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Health Aff (Millwood). 2009 May-Jun;28(3):897-906. doi: 10.1377/hlthaff.28.3.897.

Measuring efficiency: the association of hospital costs and quality of care.

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Harvard School of Public Health, in Boston, Massachusetts, USA.


Providers with lower costs may be more efficient and, therefore, provide better care than those with higher costs. However, the relationship between risk-adjusted costs (often described as efficiency) and quality is not well understood. We examined the relationship between hospitals' risk-adjusted costs and their structural characteristics, nursing levels, quality of care, and outcomes. U.S. hospitals with low risk-adjusted costs were more likely to be for-profit, treat more Medicare patients, and employ fewer nurses. They provided modestly worse care for acute myocardial infarction and congestive heart failure but had comparable rates of risk-adjusted mortality. We found no evidence that low-cost providers provide better care.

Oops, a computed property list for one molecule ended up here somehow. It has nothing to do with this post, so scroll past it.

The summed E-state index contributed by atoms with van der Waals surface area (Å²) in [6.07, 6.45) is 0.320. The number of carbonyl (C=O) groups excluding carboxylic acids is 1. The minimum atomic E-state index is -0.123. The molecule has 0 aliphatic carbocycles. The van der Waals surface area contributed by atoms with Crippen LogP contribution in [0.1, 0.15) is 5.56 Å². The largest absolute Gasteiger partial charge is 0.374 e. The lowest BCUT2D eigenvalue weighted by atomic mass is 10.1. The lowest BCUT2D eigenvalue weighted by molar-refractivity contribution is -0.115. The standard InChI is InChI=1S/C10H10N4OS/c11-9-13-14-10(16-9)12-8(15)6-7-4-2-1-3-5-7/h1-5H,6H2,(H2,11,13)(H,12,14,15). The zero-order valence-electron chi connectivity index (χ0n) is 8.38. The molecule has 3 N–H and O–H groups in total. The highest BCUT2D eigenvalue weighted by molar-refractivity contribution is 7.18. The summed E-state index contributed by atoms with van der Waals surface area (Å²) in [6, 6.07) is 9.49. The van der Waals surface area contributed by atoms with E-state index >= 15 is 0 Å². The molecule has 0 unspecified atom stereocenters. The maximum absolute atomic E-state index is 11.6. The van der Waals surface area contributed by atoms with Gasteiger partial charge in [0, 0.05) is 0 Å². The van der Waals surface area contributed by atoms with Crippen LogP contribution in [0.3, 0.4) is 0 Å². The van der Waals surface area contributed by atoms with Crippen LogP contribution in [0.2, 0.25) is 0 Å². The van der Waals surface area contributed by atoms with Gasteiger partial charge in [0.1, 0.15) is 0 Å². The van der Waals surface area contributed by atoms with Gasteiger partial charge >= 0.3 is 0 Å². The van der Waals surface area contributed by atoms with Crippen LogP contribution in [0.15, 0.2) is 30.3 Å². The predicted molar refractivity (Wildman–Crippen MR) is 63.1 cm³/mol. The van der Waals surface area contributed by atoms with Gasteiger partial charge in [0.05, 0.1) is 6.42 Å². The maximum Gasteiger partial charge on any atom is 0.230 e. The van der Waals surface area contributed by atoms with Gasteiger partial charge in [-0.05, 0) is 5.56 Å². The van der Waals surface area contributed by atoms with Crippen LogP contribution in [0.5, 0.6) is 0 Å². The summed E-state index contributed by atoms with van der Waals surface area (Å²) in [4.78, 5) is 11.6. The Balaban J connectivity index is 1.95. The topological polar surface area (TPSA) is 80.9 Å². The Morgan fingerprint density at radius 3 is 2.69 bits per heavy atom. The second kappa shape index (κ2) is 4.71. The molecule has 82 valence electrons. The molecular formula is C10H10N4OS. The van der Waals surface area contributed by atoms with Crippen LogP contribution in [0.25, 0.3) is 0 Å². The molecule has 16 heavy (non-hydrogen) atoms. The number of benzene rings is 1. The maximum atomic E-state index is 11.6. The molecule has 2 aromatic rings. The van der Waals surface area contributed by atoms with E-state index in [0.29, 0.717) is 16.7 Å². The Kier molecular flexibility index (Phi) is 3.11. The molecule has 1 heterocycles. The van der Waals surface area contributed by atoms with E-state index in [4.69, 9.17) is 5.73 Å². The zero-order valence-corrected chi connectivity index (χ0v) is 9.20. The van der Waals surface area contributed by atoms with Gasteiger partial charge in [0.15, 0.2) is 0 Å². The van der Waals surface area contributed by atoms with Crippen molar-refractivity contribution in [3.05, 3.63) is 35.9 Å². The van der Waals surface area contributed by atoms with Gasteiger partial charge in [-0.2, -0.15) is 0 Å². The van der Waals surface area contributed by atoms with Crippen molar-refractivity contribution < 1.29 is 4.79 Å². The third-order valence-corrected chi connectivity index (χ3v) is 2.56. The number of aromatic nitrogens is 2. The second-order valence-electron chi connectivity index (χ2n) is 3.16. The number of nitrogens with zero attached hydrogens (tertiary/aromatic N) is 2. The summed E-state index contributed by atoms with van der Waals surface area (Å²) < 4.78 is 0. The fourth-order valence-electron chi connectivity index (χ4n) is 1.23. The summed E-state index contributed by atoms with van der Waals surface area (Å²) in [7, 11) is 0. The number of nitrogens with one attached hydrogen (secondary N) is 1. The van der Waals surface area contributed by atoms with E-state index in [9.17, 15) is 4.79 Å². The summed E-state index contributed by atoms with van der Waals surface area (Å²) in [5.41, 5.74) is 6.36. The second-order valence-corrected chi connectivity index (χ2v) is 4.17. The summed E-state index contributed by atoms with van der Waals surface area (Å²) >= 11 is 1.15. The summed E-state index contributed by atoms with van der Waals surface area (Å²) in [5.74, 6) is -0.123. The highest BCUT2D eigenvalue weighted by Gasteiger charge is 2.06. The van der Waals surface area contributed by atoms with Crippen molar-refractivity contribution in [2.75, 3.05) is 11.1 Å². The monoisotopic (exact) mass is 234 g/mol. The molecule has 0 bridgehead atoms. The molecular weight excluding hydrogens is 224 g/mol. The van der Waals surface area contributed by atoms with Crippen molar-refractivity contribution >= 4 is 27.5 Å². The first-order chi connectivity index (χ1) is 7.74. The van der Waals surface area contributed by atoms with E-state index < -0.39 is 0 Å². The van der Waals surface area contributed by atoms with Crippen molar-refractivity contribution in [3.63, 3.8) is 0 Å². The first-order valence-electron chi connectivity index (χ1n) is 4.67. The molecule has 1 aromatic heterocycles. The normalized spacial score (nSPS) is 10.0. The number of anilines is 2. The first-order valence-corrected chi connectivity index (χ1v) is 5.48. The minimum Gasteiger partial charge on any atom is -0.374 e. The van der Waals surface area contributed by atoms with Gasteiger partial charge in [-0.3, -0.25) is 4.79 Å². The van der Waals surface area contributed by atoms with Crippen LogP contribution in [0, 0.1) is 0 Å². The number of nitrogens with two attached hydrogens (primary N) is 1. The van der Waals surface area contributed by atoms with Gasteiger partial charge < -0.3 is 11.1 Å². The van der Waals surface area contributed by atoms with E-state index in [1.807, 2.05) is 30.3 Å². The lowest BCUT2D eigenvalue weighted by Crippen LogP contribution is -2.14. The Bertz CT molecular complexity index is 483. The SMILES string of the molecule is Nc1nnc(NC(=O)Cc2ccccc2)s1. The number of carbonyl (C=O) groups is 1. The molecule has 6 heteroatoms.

[Indexed for MEDLINE]

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